Technology companies are known for their use of analytics. The most famous—or notorious—example was at Google, which once tested 41 shades of blue to decide what color to use on a toolbar. But tech companies are far from the only ones that interrogate data to make better-informed decisions. Indeed, according to a new report from PwC, a consultancy, traditional businesses use analytics slightly more often across business functions than tech firms.
PwC spoke to nearly 1,500 companies, include some 200 technology firms, for the study. It shouldn’t be surprising that non-tech firms are enthusiastically adopting analytics: “New digital ecosystems are emerging in various sub-sectors that are shifting the power and profits of established companies,” Tom Archer, who leads the consultancy’s tech practice in the US, tells Quartz. ”These disruptions will require companies in all industries to evaluate the manner in which they serve their customers.”
But, Archer suggests, rather than looking at just the number of companies are using analytics, it’s more useful to look at how the companies are using it. “While the technology companies’ responses were lower across several functional areas, they scored higher on product development and nearly on par in the sales area, both of which are critical areas to be able [to] sense and respond to customers’ desires in a more rapid fashion.” In other words, data and analytics are built into the very foundation of tech firms’ business, while other industries tend to use analytics as an add-on, to support the business.
Deloitte, another consultancy, has its own report out this month about the use of technology by mid-size American companies across industries. It too asked them about analytics use. Nearly two-thirds of companies in its sample use analytics, again mostly for secondary functions such as sales and marketing.
So what are all these companies analyzing exactly? They’re investigating internal data but they are also trying to get a look inside the heads of customers and potential customers. From Deloitte:
Not long ago, companies selling goods or services online could gain significant competitive edge by collecting customers’ names, locations, and basic demographic data. Today, firms need leading-edge capabilities to get consumers to click the “buy” button. Businesses want to know how much time users spend online, what they’re searching for, and what they’re likely to purchase.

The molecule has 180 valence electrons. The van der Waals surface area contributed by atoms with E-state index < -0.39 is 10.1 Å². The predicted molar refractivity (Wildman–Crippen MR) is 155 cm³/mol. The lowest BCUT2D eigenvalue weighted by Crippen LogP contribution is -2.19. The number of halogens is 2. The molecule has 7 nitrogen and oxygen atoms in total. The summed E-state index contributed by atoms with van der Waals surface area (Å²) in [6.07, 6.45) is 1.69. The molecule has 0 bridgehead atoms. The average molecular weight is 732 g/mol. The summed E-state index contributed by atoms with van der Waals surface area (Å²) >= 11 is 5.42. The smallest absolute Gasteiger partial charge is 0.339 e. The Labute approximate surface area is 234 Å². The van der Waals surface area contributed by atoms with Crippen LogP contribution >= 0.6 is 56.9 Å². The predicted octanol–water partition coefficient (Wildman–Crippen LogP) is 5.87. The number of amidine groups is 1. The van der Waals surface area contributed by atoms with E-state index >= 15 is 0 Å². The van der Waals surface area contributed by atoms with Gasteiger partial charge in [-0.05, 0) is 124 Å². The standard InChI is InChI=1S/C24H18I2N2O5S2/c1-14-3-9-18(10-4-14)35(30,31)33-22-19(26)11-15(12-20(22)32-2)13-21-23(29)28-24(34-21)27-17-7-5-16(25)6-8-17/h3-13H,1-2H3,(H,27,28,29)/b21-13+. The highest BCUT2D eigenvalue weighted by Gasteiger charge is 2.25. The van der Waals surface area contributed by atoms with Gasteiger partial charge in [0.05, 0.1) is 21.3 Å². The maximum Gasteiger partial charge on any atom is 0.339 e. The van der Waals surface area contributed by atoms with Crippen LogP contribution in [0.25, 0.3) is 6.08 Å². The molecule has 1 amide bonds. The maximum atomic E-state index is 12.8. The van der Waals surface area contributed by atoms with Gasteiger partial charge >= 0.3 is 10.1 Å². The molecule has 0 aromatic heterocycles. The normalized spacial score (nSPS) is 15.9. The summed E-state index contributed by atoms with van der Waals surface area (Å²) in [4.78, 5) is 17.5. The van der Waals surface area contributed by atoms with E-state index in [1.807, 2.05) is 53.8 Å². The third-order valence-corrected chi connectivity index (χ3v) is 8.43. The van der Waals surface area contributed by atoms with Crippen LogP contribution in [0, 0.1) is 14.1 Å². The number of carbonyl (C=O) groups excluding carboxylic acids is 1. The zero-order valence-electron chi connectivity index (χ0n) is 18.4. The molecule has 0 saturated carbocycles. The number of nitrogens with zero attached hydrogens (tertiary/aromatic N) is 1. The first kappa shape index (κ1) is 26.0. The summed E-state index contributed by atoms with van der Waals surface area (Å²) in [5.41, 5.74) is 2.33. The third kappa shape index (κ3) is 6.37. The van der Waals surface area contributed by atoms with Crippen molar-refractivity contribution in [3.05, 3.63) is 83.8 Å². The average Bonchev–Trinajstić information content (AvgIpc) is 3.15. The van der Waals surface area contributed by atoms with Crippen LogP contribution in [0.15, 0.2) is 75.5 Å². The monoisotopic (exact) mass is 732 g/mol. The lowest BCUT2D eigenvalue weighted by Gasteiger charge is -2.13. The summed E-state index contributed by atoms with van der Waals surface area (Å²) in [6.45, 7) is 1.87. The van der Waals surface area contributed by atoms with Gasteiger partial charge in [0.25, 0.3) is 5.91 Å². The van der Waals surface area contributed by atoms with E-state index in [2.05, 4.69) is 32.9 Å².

A report out earlier this month from Tata Consultancy Services, yet another consultancy, explained how companies are collecting these data for sales and marketing purposes—mostly through mobile apps and social media.
With dramatic changes in established business practices and egged on by consultancies, all sorts of businesses are hoarding and analyzing data for a competitive edge. This practice is so widespread that even the chief information officer of one of the biggest data firms in the world, Acxiom, suggests that firms should exercise some restraint and strategic thinking in their data-gathering. “The historic approach has been: Go buy technology, go put data into it, then determine what reporting you want, and then figure out what your use case is,” he told Deloitte. “I would turn that around and say, ‘What is your case? What are you trying to solve?’ Start with the business requirements. Companies often skip over those simple questions.”
Without caution, companies end up with vast vaults stuffed with the most detailed data imaginable. Acxiom was one of the companies mentioned by name in a Federal Trade Commission report into data brokers and analytics firms. The kind of data they collect, listed here by Quartz, covers every imaginable aspect of an individual’s personality.